Wednesday, December 23, 2009

Christmas Communion Meditation

This is an unusual time of year to bring to memory the death of our Lord Jesus Christ – a time of year when we also celebrate his birth. Indeed, this week we glory both in his birth and in his death. How should we approach our weekly remembrance at this time of year?

It is estimated that Jesus Christ fulfilled over 3000 Messianic prophecies – predictions about him that came true through his birth, his life, and his death. No other period in history contained so much fulfilled prophecy, and no man’s life was ever more predicted by others. That is because the life and death of Jesus Christ are the most important things which have ever happened in history.

I sincerely want to study all 3000 prophecies, and I hope to do so in time. I’m funny that way, but to me, seeing these predictions fulfilled over and over makes Jesus even more real to me. But, instead of doing a study of all 3000 prophecies for this week’s meditation time (you may breathe a collective sigh), I decided to look at one of the earliest ones.

In Deuteronomy 18:15-18, the Bible says:

“The LORD your God will raise up for you a prophet like me from among your own brothers. You must listen to him. For this is what you asked of the LORD your
God at Horeb on the day of the assembly when you said, "Let us not hear the voice of the LORD our God nor see this great fire anymore, or we will die."

The LORD said to me: "What they say is good. I will raise up for them a prophet like you from among their brothers; I will put my words in his mouth, and he will tell them everything I command him.”

God tells us that he will raise up a future prophet, one who will be like Moses. If you look at all of the prophets in the Bible, you will find that no other life comes as close to the similarities of Jesus as the life of Moses. Both were delivered from death as babies, both performed miracles, both were leaders, both mediated between God and man, and both offered to die in order to forgive the sins of the people.

Recall that when Moses was born, the king of Egypt had ordered all of the midwives to kill any boys born to Hebrew women. But the midwives disobeyed, and his mother put in motion a plan to rescue him and deliver him to none other than the royal court of Egypt. Twelve-hundred years later, in a fury over being outwitted by the Magi, King Herod condemned to death all of the baby boys born in Bethlehem. Jesus managed to escape. Both little babies were saved from evil kings.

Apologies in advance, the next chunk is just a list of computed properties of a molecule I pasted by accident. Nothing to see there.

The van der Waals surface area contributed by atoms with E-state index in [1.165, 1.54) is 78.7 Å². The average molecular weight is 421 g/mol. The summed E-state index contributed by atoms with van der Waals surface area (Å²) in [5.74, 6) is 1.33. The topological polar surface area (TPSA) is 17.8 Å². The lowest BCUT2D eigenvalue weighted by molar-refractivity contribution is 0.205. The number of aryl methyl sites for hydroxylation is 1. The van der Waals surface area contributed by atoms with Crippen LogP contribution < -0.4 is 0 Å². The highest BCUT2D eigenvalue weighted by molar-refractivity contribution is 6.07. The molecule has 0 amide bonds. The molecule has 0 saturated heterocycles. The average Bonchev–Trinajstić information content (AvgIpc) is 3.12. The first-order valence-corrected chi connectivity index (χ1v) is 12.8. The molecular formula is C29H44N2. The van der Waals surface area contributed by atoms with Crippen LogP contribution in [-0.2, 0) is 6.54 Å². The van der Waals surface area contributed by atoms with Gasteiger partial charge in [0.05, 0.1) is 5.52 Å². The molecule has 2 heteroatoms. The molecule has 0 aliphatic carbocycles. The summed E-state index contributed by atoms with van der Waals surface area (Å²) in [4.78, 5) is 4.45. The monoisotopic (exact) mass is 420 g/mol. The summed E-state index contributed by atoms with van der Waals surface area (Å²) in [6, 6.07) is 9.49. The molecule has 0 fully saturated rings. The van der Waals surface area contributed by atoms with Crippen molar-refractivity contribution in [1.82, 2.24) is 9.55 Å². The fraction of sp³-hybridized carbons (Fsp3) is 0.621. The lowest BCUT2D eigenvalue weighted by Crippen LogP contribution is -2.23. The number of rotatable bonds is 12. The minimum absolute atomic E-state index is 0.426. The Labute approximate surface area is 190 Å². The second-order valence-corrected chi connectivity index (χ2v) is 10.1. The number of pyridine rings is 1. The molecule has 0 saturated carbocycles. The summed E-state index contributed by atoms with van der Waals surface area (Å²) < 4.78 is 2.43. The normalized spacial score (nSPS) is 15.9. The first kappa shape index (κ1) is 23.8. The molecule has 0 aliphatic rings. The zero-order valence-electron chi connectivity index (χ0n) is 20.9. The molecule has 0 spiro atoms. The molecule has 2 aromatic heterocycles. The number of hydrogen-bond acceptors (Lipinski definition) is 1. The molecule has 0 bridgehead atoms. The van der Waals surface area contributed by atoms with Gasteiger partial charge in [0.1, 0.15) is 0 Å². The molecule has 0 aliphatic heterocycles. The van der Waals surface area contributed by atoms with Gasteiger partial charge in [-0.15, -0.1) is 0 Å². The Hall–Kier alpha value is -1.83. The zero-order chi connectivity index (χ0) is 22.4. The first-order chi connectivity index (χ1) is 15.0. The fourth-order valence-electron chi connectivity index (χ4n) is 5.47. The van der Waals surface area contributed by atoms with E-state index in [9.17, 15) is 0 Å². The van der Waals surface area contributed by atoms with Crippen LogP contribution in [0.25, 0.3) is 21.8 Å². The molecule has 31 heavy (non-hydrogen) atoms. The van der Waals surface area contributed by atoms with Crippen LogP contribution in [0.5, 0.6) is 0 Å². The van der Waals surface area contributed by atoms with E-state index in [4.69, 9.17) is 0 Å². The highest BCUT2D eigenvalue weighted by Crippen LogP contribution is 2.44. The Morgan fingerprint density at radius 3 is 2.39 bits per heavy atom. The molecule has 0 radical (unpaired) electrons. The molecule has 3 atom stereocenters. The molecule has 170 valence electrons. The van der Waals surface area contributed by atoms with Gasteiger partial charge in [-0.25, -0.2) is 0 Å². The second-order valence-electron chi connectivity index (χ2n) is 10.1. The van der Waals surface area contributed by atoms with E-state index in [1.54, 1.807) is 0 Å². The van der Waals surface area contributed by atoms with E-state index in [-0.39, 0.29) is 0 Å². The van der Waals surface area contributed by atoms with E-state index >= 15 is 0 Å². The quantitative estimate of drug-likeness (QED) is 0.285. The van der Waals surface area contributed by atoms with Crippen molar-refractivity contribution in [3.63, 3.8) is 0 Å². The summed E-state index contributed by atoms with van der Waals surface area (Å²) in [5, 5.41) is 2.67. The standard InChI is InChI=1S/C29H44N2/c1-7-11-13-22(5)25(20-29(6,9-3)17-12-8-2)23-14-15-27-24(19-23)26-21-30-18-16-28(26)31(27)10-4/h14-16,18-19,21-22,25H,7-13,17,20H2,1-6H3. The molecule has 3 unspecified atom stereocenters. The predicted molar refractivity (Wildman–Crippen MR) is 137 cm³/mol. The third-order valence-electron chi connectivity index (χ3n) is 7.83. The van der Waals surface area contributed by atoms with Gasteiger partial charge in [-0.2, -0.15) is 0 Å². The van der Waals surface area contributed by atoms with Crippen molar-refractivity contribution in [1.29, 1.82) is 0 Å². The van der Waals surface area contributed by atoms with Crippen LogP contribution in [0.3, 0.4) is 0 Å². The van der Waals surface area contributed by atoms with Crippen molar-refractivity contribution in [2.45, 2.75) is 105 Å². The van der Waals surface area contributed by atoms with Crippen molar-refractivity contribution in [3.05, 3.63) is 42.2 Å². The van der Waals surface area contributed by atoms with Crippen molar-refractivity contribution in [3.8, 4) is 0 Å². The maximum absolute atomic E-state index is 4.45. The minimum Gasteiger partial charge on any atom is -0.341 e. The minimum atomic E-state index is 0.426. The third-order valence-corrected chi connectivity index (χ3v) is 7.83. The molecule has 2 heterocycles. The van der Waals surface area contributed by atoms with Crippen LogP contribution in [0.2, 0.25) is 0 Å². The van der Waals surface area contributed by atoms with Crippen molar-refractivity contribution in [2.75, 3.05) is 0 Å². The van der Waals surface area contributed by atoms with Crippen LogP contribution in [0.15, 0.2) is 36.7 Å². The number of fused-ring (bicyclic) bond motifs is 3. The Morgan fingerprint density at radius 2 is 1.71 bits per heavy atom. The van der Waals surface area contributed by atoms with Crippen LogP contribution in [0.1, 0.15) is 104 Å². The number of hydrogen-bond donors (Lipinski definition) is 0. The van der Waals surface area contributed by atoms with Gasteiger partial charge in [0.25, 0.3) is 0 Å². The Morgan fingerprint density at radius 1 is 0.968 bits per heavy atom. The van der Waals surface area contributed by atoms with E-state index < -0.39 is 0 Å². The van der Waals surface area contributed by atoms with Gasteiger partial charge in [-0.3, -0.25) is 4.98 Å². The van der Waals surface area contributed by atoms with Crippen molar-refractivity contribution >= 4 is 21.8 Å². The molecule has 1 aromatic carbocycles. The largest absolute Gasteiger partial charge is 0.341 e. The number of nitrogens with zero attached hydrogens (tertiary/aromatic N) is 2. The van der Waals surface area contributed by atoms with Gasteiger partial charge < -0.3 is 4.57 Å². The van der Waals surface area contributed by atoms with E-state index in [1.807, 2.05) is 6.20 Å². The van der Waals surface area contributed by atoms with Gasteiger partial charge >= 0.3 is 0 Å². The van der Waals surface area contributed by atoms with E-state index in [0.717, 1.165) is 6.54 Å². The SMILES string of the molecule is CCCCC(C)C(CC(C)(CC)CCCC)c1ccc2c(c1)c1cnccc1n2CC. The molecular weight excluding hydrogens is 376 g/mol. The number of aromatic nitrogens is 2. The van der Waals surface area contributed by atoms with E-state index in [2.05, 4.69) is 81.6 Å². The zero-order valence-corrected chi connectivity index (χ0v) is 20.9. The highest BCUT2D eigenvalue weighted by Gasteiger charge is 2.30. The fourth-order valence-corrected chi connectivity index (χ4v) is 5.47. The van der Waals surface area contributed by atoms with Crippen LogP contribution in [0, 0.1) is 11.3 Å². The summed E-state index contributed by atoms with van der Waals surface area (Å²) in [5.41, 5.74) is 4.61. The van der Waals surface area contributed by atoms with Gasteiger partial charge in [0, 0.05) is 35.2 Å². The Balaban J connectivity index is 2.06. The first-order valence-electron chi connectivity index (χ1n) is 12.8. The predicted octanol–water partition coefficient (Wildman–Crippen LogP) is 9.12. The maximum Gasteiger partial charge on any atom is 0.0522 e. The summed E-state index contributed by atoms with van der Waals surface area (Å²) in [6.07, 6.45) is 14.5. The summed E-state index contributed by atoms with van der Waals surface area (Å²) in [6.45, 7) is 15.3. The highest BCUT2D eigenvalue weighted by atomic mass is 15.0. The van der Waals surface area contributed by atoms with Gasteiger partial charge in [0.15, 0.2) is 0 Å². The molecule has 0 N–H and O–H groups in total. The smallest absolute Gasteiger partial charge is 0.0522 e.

Just as striking, both Moses and Jesus made an offer to die for the atonement of other’s sins. In Exodus 32:30-33, after Moses discovers that the people had built a golden calf to worship, we are told this:

‘The next day Moses said to the people, "You have committed a great sin. But now I will go up to the LORD; perhaps I can make atonement for your sin."

So Moses went back to the LORD and said, "Oh, what a great sin these people have committed! They have made themselves gods of gold. But now, please forgive their sin—but if not, then blot me out of the book you have written."’

However, God chose not to accept Moses’ offer. He had other plans to save the people from their sins.

Which brings us to one major difference between these two prophets - Moses and Jesus Christ. When Jesus made the offer to be an atoning sacrifice, God allowed it to happen – because it was His plan to do so all along. Why Jesus instead of Moses? Because of one other distinctive difference between the two – the sacrifice is so much more meaningful when the offering is the Son of God himself.

And so, while we study the story of Moses on occasion and recall his life – we meet every week to think of Jesus and remember his death.

But now a righteousness from God, apart from law, has been made known, to which the Law and the Prophets testify. This righteousness from God comes through faith in Jesus Christ to all who believe. There is no difference, for all have sinned and fall short of the glory of God, and are justified freely by his grace through the redemption that came by Christ Jesus. God presented him as a sacrifice of atonement, through faith in his blood. He did this to demonstrate his justice, because in his forbearance he had left the sins committed beforehand unpunished— he did it to demonstrate his justice at the present time.... (Romans 3:21-26)

Merry Christmas!